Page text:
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Postby drsclafani » Tue Jun 29, 2010 11:14 pm

Zeureka wrote:Dr Sclafani, have you maybe discussed the issue of occasional "transient headaches" that seem to appear in some (maybe few? I do not know) patients after angioplasty with other researchers? Not very common or is it? Reasons CCSVI-related?


i can think of a few potential explanations

1. balloon dilatation hurts and pain is referred
2. the guidewire has entered the dural sinus through the jugular foramen. this can cause pain
3. contrast media can give you a headache
4. stress of the procedure

i am sure there are others
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Postby drsclafani » Tue Jun 29, 2010 11:20 pm

JohnJoseph wrote:Dr Sclafani - my first post and question here, after reading through (nearly) the whole thread - it's simply UNIQUE.
The azygos has recently been a topic again. As you've pointed out, the proper viewing angle is the key for informative images necessary to find abnormalities.
Here my question: But what are the typical pathologies at azygos ?
- Are several valves in the upper azygos arch (and further upstream) normal and their number is just an individual's factor - means only the proper flow / proper valves functioning matters?
- Or do multiple valves as such already represent a pathology with a consequently resulting flow problem and therefore an indication for a treatment (except for the last valve at SVC confluens I guess)?
For illustration I attach one venogram image on which I assume to see at least 2 valves in the azygos arch zone - your judgement here ? (and how bad is the picture?)

Image

Thank You, I truly appreciate
John



john
the abnormalities in the azygous are similar to those in the jugular. The most common abnormalities are the malformations of the trunk of the vein, not the distal part of the vein (although any part can be effected.)

twists, membranse covering the orifice, stenoses sescondary to hypoplastia, all occur. stiff unopening valves...all of these and more can occur
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Postby PCakes » Tue Jun 29, 2010 11:32 pm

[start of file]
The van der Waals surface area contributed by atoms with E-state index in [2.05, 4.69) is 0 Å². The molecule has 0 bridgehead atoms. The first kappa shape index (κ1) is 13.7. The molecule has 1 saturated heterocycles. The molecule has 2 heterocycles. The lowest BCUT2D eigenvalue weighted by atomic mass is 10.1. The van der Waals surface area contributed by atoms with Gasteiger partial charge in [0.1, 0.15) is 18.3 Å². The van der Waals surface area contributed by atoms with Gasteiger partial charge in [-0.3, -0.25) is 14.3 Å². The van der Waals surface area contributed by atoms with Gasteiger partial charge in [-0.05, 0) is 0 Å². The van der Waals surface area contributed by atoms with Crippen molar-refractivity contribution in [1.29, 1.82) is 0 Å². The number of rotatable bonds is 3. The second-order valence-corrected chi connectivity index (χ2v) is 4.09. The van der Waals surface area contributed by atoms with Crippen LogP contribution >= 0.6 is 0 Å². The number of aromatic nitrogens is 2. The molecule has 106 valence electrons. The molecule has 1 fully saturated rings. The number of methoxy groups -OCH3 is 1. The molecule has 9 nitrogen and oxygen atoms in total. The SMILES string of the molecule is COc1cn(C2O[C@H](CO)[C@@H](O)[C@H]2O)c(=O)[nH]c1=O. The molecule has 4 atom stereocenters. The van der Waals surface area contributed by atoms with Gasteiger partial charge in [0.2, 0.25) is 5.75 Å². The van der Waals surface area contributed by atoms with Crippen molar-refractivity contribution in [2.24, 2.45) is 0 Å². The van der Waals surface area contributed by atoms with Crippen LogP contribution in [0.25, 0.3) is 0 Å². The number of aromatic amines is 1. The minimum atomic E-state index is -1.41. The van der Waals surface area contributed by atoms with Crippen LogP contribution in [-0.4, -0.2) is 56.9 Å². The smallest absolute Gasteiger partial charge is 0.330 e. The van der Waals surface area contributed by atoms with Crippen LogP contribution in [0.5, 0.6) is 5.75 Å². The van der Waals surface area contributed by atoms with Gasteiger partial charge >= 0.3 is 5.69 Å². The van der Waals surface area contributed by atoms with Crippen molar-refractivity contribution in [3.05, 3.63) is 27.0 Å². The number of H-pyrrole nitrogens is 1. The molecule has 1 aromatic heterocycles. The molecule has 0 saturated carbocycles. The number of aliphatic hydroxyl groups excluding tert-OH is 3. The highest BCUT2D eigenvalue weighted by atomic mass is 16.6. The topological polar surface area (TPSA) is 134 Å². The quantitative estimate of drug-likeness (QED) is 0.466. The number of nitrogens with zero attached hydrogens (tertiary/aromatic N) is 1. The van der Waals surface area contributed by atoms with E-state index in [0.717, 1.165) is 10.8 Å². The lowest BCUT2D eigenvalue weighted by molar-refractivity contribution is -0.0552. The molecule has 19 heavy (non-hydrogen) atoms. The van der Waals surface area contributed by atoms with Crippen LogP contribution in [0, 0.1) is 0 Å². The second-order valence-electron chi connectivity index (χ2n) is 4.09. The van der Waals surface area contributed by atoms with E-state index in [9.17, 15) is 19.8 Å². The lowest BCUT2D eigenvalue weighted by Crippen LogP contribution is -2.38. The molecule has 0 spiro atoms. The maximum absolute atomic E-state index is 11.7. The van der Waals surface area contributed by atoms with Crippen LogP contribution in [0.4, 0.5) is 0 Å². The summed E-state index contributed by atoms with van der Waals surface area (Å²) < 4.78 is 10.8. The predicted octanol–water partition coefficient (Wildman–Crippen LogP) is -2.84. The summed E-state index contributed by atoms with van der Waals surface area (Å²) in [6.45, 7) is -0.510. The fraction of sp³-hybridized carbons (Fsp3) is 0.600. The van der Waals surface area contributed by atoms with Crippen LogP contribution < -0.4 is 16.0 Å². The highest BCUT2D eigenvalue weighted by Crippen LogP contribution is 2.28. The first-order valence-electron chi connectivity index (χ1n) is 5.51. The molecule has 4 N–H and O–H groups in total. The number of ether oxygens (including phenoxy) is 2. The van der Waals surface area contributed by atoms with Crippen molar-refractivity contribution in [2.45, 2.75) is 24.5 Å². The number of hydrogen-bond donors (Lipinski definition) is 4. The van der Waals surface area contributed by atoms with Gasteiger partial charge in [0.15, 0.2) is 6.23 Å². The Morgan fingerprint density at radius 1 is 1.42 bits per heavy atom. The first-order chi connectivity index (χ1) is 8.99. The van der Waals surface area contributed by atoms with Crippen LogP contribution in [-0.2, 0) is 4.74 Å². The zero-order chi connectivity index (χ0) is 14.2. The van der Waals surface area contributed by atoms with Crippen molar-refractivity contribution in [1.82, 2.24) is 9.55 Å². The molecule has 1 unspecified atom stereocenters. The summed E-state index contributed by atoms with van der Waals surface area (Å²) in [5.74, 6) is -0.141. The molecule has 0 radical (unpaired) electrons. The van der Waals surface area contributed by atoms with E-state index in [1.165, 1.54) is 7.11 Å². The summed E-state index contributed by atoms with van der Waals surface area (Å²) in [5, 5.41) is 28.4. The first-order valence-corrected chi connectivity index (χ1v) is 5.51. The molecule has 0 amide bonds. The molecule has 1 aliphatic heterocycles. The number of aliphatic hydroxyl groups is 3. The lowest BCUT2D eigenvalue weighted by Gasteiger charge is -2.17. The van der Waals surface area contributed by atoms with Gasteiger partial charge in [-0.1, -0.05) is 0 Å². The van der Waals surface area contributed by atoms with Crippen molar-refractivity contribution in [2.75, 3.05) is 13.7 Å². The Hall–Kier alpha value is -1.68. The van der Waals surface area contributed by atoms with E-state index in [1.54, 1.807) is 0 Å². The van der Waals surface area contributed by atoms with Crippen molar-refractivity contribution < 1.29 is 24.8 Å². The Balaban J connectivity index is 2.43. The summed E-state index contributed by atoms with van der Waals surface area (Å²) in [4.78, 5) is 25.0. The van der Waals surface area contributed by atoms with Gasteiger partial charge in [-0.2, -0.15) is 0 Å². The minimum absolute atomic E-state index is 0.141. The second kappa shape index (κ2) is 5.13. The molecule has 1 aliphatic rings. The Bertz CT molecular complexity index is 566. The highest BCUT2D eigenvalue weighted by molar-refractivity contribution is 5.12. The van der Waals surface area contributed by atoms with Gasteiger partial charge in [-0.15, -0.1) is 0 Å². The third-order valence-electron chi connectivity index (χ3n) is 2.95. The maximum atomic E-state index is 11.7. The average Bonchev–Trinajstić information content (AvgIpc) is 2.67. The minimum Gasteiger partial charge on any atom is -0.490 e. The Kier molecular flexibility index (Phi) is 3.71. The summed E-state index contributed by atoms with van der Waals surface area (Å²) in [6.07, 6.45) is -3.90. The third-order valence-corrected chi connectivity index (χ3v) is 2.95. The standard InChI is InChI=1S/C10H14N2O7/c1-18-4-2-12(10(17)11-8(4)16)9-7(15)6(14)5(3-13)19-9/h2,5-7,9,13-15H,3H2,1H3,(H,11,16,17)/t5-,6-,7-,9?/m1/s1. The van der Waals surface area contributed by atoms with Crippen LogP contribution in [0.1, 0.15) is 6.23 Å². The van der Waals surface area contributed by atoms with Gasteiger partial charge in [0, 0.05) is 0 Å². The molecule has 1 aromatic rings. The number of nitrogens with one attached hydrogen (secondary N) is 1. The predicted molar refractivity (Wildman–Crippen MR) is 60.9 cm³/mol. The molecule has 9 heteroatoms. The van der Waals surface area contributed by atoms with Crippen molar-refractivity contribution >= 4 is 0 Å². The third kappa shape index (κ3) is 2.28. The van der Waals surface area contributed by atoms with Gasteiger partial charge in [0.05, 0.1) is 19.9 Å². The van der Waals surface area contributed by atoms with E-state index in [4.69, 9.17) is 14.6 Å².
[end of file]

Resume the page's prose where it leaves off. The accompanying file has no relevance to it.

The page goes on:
posted by 'estrelinha' (sp) June 16 in the tracking sticky thread...

STENOSIS PROCEDURE HISTORY

Date/location of testing/procedure: June 14, 2010 Paris
Type of venographic study: (MRV, Doppler) both

Diagnosis: Nothing wrong with jugular veins, just a little difference between right and left flows (not pathological). The azygos vein has not been investigated because, according to the physician, the azygos can not suffer from stenosis if the jugulars are normal.



?????
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Postby Cece » Tue Jun 29, 2010 11:38 pm

PCakes wrote:The azygos vein has not been investigated because, according to the physician, the azygos can not suffer from stenosis if the jugulars are normal.

8O
Last edited by Cece on Wed Jun 30, 2010 9:34 pm, edited 1 time in total.
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Postby drsclafani » Tue Jun 29, 2010 11:45 pm

rom: HappyPoet
To: drsclafani
Posted: Wed Jun 30, 2010 8:06 am
Subject: 200,000
A few words from our good doc, perhaps?


it is quite interesting that 200,00 hit milestone passed with barely a peep.

i think the thread has been well received by most, although i was pillaried for my ego on another thread.



so lets look at some of the undeliverables to you

1. a test still has not been read
2. we are discussing an atlas
3. I did not get an IRB proposal accepted

but I did some good (even on the sideline; and that was satisfying) , i believe, by relating some of the nuances of Galleoti's and Zamboni's venographic technique to show may thurner and the lumbar veins

i have received several emails this week showing that the patients were able to advance the technique with the newbie liberators and much to my surprise several docs told me of picking up MT syndrome quite incidentally.